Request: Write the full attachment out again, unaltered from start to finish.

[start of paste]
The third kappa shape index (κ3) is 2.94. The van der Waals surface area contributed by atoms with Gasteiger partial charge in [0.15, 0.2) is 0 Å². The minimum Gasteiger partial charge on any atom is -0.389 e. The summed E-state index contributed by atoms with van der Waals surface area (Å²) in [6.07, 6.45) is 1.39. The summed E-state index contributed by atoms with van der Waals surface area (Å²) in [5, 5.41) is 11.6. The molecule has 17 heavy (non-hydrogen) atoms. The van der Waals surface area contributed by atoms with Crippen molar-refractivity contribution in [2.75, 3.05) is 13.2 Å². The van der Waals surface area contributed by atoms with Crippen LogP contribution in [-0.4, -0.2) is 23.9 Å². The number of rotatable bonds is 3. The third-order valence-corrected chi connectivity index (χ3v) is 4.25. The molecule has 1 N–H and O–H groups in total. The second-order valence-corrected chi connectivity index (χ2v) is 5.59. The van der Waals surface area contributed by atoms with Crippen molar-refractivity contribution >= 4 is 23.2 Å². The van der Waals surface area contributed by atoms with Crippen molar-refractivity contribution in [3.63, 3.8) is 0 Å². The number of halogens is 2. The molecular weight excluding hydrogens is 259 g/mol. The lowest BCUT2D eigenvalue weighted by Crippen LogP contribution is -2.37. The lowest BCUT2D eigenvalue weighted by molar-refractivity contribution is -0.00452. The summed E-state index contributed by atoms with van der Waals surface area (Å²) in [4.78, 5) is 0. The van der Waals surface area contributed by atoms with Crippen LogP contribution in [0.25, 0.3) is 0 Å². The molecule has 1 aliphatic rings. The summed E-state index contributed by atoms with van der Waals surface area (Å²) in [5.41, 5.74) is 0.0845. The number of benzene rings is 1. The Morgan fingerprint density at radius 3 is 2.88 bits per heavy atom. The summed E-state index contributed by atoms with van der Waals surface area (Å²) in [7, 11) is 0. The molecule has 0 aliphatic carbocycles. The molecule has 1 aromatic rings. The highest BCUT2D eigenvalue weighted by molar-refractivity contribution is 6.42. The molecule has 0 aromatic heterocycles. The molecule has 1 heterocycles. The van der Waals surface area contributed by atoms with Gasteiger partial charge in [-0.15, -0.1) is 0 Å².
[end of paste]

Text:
The third kappa shape index (κ3) is 2.94. The van der Waals surface area contributed by atoms with Gasteiger partial charge in [0.15, 0.2) is 0 Å². The minimum Gasteiger partial charge on any atom is -0.389 e. The summed E-state index contributed by atoms with van der Waals surface area (Å²) in [6.07, 6.45) is 1.39. The summed E-state index contributed by atoms with van der Waals surface area (Å²) in [5, 5.41) is 11.6. The molecule has 17 heavy (non-hydrogen) atoms. The van der Waals surface area contributed by atoms with Crippen molar-refractivity contribution in [2.75, 3.05) is 13.2 Å². The van der Waals surface area contributed by atoms with Crippen LogP contribution in [-0.4, -0.2) is 23.9 Å². The number of rotatable bonds is 3. The third-order valence-corrected chi connectivity index (χ3v) is 4.25. The molecule has 1 N–H and O–H groups in total. The second-order valence-corrected chi connectivity index (χ2v) is 5.59. The van der Waals surface area contributed by atoms with Crippen molar-refractivity contribution >= 4 is 23.2 Å². The van der Waals surface area contributed by atoms with Crippen molar-refractivity contribution in [3.63, 3.8) is 0 Å². The number of halogens is 2. The molecular weight excluding hydrogens is 259 g/mol. The lowest BCUT2D eigenvalue weighted by Crippen LogP contribution is -2.37. The lowest BCUT2D eigenvalue weighted by molar-refractivity contribution is -0.00452. The summed E-state index contributed by atoms with van der Waals surface area (Å²) in [4.78, 5) is 0. The van der Waals surface area contributed by atoms with Crippen LogP contribution in [0.25, 0.3) is 0 Å². The molecule has 1 aliphatic rings. The summed E-state index contributed by atoms with van der Waals surface area (Å²) in [5.41, 5.74) is 0.0845. The number of benzene rings is 1. The Morgan fingerprint density at radius 3 is 2.88 bits per heavy atom. The summed E-state index contributed by atoms with van der Waals surface area (Å²) in [7, 11) is 0. The molecule has 0 aliphatic carbocycles. The molecule has 1 aromatic rings. The highest BCUT2D eigenvalue weighted by molar-refractivity contribution is 6.42. The molecule has 0 aromatic heterocycles. The molecule has 1 heterocycles. The van der Waals surface area contributed by atoms with Gasteiger partial charge in [-0.15, -0.1) is 0 Å².